[Photo by Albert Ve?erka/Esto, courtesy Weiss/Manfredi]
The plan to transform 30 acres of Long Island City's waterfront with a mixed-use development and modern urban park began, like many Bloomberg megaprojects, back in 2007, and now, finally, the first piece of Hunters Point South is a reality. The lengthy timeline isn't that surprising; what's surprising is that the first part to open won't be the housing, but rather the first phase of the 11-acre public park. Designed by Weiss/Manfredi and Thomas Balsley Associates, the park, described by Marion Weiss, is a green "charm bracelet" across the riverfront, with an esplanade linking different "heterotopias," from a dog run and playground to wetlands and a sandy beach. Mayor Bloomberg will officially open the park tomorrow, but it's already accessible to the public.
The design team, which consulted with ARUP for the park infrastructure, wanted to capitalize on the Manhattan skyline, with every section offering unobstructed views. Even the upland streets have skyline views, and they were made over with stormwater-filtering bioswales and plantings to be green corridors that lead visitors to the park. The park, combine with the new infrastructure and new streets, cost $66 million.
The park itself is mostly a manmade topography, formed of landfill from when the site was industrial. A large green oval, which Michael Manfredi calls the "Sheep Meadow of the park," anchors the newly opened five acres. It's part real grass, part artificial turf. "That was a tug of war with the Parks Department," said Weiss during a (very rainy) tour on July 1st. The Parks Department wanted artificial turf, and City Planning wanted real grass. Parks argued that real grass turns to dirt if it's overused, and considering the park is directly across the street from the development's new school (opening this fall), the oval is destined to be used for sports games. A compromise was reached, and there's a smaller inner circle of artificial turf, and a larger oval of real grass.
Next to the oval sits the pavilion, a structure that holds two buildings under one continuous accordian-like canopy. It provides shade (but does not protect against a torrential downpour), and holds a park maintenance facility, restrooms, a concession stand, and a raised plaza. Weiss and Manfredi both love how the pavilion and the oval interact, nothing that they "play off each other" to create a unique communal space. "The pavilion gives the park a stature," said Weiss. "It links it to the community." The canopy will eventually host 64 solar panels (they are not yet installed) that will power more than 50 percent of the park, and it's designed to accommodate enough panels to power the entire park in the future.
Moving south from the pavilion, there's a sandy beach, not-so-coincidentally located where the Water Taxi Beach used to be. To the north of the oval, visitors find a playground shaded by trees near the edge of the river, and an "interpretive rail garden" planted with colorful native grasses and flowers.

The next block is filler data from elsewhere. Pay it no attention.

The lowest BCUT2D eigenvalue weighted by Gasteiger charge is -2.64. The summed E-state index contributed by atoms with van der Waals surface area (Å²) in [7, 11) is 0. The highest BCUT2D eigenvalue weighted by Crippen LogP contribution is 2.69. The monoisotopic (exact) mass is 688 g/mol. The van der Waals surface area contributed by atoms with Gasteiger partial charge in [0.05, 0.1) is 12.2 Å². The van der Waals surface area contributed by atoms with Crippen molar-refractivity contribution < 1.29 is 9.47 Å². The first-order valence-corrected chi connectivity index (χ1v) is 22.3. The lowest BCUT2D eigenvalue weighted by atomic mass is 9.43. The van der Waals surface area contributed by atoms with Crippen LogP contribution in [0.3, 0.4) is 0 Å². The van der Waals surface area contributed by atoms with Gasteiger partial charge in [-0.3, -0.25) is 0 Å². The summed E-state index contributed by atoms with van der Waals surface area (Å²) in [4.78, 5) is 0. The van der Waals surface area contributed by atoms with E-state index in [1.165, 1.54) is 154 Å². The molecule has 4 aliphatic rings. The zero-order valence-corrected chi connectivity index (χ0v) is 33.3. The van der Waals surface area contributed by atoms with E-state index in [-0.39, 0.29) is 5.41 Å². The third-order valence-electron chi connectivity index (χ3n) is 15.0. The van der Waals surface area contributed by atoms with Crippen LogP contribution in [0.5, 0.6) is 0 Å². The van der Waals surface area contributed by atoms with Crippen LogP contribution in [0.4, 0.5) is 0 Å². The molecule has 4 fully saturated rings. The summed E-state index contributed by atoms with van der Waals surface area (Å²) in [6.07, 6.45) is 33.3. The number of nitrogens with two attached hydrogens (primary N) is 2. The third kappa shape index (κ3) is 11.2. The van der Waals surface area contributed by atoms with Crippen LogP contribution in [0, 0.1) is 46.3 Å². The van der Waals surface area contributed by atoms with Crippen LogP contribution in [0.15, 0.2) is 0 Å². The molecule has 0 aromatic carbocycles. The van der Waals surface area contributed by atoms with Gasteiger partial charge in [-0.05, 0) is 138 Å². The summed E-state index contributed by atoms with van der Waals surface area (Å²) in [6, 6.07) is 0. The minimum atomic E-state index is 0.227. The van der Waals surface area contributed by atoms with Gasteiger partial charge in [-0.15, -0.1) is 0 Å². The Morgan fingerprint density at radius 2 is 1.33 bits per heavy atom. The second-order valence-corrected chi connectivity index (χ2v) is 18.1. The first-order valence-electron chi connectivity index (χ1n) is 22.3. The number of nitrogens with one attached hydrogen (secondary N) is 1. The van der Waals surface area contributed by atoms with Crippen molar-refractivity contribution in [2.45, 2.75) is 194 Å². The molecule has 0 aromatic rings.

Working with multiple agencies and firms, according to Weiss and Manfredi, proved difficult. "Keeping the ambitions and expectations of all groups moving forward to something where the whole is greater than the sum of the parts" was the most challenging part of the project, according to Weiss.
[Photos from the very rainy July 1st tour]
In a post-Sandy city, the first question that comes to mind with new waterfront developments is "how did it fare during the storm?" Hunters Point South, it turns out, fared very well. "We were surprised at how well the water drained," said Manfredi. "We always anticipated that there would be a major storm." Every part of the park is design to take on water. After Hurricane Sandy, all of the major surfaces were undamaged and intact, and most of the trees survived because all grades in the park were calibrated to accommodate storms, so the tree roots were protected.
The second, southern section of the park will curl around the waterfront, reaching toward the entrance to Newtown Creek. This part capitalizes on the man-made landscape, with a 39-foot elevation and a cantilevered pier that juts out over the river and wetlands. While the first part incorporates more urban elements, the second section has a "wild ecological profile" with riparian trails that follow the river's edge.
Work has not yet begun on this portion, but Weiss and Manfredi say it's ready to be advanced. "The city wants to start fairly soon," says Manfredi, but phase two is contingent upon how fast the residential portion is developed." Work began on the first two residential buildings (925 units) in March, and the city issued an RFP for another 1,000 units in May.
UPDATE: A previous version of this article incorrectly stated that the park cost $66 million to build. However, $66 million includes the cost of new infrastructure and new streets, as well as construction of the park. Additionally, the solar panels on the pavilion are not yet installed. Curbed regrets the errors.
· Weiss/Manfredi [official]
· Thomas Balsley Associates [official]
· Hunter's Point South coverage [Curbed]